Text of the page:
Business

IBM will take its Watson artificial intelligence to Africa as part of $100M investment

Above: Masai tribesman reads a book.

Image Credit: Kevin Amunze
NOTE: GrowthBeat -- VentureBeat's provocative new marketing-tech event -- is a week away! We've gathered the best and brightest to explore the data, apps, and science of successful marketing. Get the full scoop here, and grab your tickets while they last.

IBM has launched a 10-year, $100 million project to use technology to improve the quality of life in Africa. The initiative has been named Project Lucy, in honor of the oldest human ancestor found on the continent, and it will include the artificial intelligence in IBM’s famous Jeopardy-playing supercomputer, Watson.

Big Blue says it wants to fuel development and business opportunities across Africa through Watson and other “cognitive systems” and big data analysis. IBM will set up research centers that will give scientists and partners in Africa access to the best computing technologies.

“In the last decade, Africa has been a tremendous growth story — yet the continent’s challenges, stemming from population growth, water scarcity, disease, low agricultural yield, and other factors are impediments to inclusive economic growth,” said Kamal Bhattacharya, director of IBM Research in Africa. “With the ability to learn from emerging patterns and discover new correlations, Watson’s cognitive capabilities hold enormous potential in Africa – helping it to achieve in the next two decades what today’s developed markets have achieved over two centuries.”

Watson, which beat some of the best human players at Jeopardy, represents a new era of cognitive computing in which systems and software are not programmed but rather improve by learning so they can discover answers to questions and insights after analyzing massive amounts of data.

The new Africa Research lab will use Watson technologies to provide researchers with the resources they need to develop commercial solutions in healthcare, education, water and sanitation, human mobility, and agriculture.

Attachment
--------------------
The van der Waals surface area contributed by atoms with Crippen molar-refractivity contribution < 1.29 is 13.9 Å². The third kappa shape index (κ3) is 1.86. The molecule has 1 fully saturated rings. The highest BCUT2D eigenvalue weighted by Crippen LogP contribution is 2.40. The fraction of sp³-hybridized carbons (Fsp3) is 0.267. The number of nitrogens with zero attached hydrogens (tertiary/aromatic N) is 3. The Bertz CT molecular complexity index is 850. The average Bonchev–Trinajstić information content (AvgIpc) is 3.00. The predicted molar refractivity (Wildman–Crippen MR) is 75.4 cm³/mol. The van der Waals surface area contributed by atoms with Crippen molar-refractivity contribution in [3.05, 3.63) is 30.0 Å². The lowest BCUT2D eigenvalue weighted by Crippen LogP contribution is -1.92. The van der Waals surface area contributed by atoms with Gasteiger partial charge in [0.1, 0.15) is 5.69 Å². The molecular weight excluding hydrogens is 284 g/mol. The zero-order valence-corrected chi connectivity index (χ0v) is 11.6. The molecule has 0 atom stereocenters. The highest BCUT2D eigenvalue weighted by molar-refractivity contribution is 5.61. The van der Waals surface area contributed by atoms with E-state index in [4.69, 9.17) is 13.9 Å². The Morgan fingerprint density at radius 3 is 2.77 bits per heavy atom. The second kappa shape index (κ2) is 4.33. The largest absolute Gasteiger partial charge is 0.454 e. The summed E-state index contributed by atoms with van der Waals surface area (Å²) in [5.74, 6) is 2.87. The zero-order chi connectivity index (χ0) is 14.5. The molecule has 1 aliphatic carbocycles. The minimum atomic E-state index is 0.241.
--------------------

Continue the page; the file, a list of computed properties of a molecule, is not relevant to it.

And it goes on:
IBM is setting up a new pan-African Center of Excellence for Data-Driven Development (CEDD) and it is recruiting research partners such as universities, development agencies, startups, and clients in Africa and around the world.

“For Africa to join, and eventually leapfrog, other economies, we need comprehensive investments in science and technology that are well integrated with economic planning and aligned to the African landscape,” said Prof Rahamon Bello, vice chancellor at the University of Lagos. “I see a great opportunity for innovative research partnerships between companies like IBM and African organizations, bringing together the world’s most advanced technologies with local expertise and knowledge.”

The goal is to do more to raise the standard of living for millions of people on the continent. IBM expects to evaluate data such as food price patterns, poverty, gross domestic product, and disease outbreaks. Then it wants to take that data and turn it into actions.

“The next wave of development in Africa requires a new collaborative approach where nonprofit and commercial organizations like RTI and IBM work together to consolidate, analyze and act upon the continent’s data,” said Aaron Williams, executive vice president for international development at RTI International. “Data-driven development has the potential to improve the human condition and provide decision makers with the insight they need to make more targeted interventions.”

IBM will give partners in Africa access to its cloud computing technologies through Project Lucy. Two of the first areas of focus are healthcare and education.

Sub-Saharan Africa is home to 25 percent of the world’s diseased people, but the most common form of healthcare is provided by community health workers. CEDD will collect more data about the diseases and use Watson technologies to help medical workers diagnose the sick.

In education, lots of work has to be done. Half of African children will reach their adolescent years unable to read, write, or perform basic math. IBM believes it can analyze data to find the links between problems like water contamination, cholera outbreaks, and low levels of school attendance.

Big Blue will open innovation centers in Lagos, Nigeria; Casablanca, Morocco; and Johannesburg, South Africa. IBM is also opening its software-as-a-service portfolio to African universities.

Reblog this post [with Zemanta]
More about the companies and people from this article:

International Business Machines Corporation, abbreviated IBM and nicknamed Big Blue (for its official corporate color), is a global technology and innovation company headquartered in the Northeast US. IBM is the largest technology and ... read more »

Watson, named after IBM founder Thomas J. Watson, was built by a team of scientists to accomplish a grand challenge –a computing system that rivals a human’s ability to answer questions posed in natural language with speed, accurac... read more »

IBM Research is a research and development organization consisting of twelve laboratories, worldwide. IBM Research was established with the 1945 opening of the Watson Scientific Computing Laboratory at Columbia University.[1] This was... read more »

Powered by VBProfiles


We're studying digital marketing compensation: how much companies pay CMOs, CDOs, VPs of marketing, and more, with ChiefDigitalOfficer. Help us out by filling out the survey, and we'll share the results with you.
0 comments